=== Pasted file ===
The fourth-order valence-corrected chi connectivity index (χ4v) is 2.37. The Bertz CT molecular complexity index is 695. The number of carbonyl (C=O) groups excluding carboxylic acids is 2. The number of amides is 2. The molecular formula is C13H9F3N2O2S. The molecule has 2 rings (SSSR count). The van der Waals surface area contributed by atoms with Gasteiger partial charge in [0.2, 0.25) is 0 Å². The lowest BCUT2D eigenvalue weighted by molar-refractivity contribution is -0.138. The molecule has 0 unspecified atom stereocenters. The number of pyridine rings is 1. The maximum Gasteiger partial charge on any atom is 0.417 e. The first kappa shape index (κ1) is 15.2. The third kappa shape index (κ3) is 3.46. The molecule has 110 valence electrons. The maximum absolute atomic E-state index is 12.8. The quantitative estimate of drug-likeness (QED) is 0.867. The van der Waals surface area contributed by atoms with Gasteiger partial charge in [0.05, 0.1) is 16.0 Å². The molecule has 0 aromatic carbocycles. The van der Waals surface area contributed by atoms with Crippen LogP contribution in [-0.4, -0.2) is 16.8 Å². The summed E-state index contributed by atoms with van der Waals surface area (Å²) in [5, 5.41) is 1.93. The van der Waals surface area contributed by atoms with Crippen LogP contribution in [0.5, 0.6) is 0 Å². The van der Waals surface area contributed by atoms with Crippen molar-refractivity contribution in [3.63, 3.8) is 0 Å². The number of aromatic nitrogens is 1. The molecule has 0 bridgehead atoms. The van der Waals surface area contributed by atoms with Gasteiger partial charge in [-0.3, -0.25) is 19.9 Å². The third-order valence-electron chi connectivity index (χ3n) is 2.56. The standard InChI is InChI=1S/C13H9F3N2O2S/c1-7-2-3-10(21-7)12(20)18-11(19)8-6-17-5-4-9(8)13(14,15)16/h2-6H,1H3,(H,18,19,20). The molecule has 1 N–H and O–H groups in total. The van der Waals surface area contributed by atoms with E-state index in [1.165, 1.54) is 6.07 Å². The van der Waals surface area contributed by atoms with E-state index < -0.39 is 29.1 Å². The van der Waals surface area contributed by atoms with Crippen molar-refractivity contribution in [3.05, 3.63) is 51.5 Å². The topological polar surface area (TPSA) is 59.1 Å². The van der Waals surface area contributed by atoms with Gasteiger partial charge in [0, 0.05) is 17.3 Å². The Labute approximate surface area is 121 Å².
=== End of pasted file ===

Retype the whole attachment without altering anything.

The fourth-order valence-corrected chi connectivity index (χ4v) is 2.37. The Bertz CT molecular complexity index is 695. The number of carbonyl (C=O) groups excluding carboxylic acids is 2. The number of amides is 2. The molecular formula is C13H9F3N2O2S. The molecule has 2 rings (SSSR count). The van der Waals surface area contributed by atoms with Gasteiger partial charge in [0.2, 0.25) is 0 Å². The lowest BCUT2D eigenvalue weighted by molar-refractivity contribution is -0.138. The molecule has 0 unspecified atom stereocenters. The number of pyridine rings is 1. The maximum Gasteiger partial charge on any atom is 0.417 e. The first kappa shape index (κ1) is 15.2. The third kappa shape index (κ3) is 3.46. The molecule has 110 valence electrons. The maximum absolute atomic E-state index is 12.8. The quantitative estimate of drug-likeness (QED) is 0.867. The van der Waals surface area contributed by atoms with Gasteiger partial charge in [0.05, 0.1) is 16.0 Å². The molecule has 0 aromatic carbocycles. The van der Waals surface area contributed by atoms with Crippen LogP contribution in [-0.4, -0.2) is 16.8 Å². The summed E-state index contributed by atoms with van der Waals surface area (Å²) in [5, 5.41) is 1.93. The van der Waals surface area contributed by atoms with Crippen LogP contribution in [0.5, 0.6) is 0 Å². The van der Waals surface area contributed by atoms with Crippen molar-refractivity contribution in [3.63, 3.8) is 0 Å². The number of aromatic nitrogens is 1. The molecule has 0 bridgehead atoms. The van der Waals surface area contributed by atoms with Gasteiger partial charge in [-0.3, -0.25) is 19.9 Å². The third-order valence-electron chi connectivity index (χ3n) is 2.56. The standard InChI is InChI=1S/C13H9F3N2O2S/c1-7-2-3-10(21-7)12(20)18-11(19)8-6-17-5-4-9(8)13(14,15)16/h2-6H,1H3,(H,18,19,20). The molecule has 1 N–H and O–H groups in total. The van der Waals surface area contributed by atoms with E-state index in [1.165, 1.54) is 6.07 Å². The van der Waals surface area contributed by atoms with E-state index < -0.39 is 29.1 Å². The van der Waals surface area contributed by atoms with Crippen molar-refractivity contribution in [3.05, 3.63) is 51.5 Å². The topological polar surface area (TPSA) is 59.1 Å². The van der Waals surface area contributed by atoms with Gasteiger partial charge in [0, 0.05) is 17.3 Å². The Labute approximate surface area is 121 Å².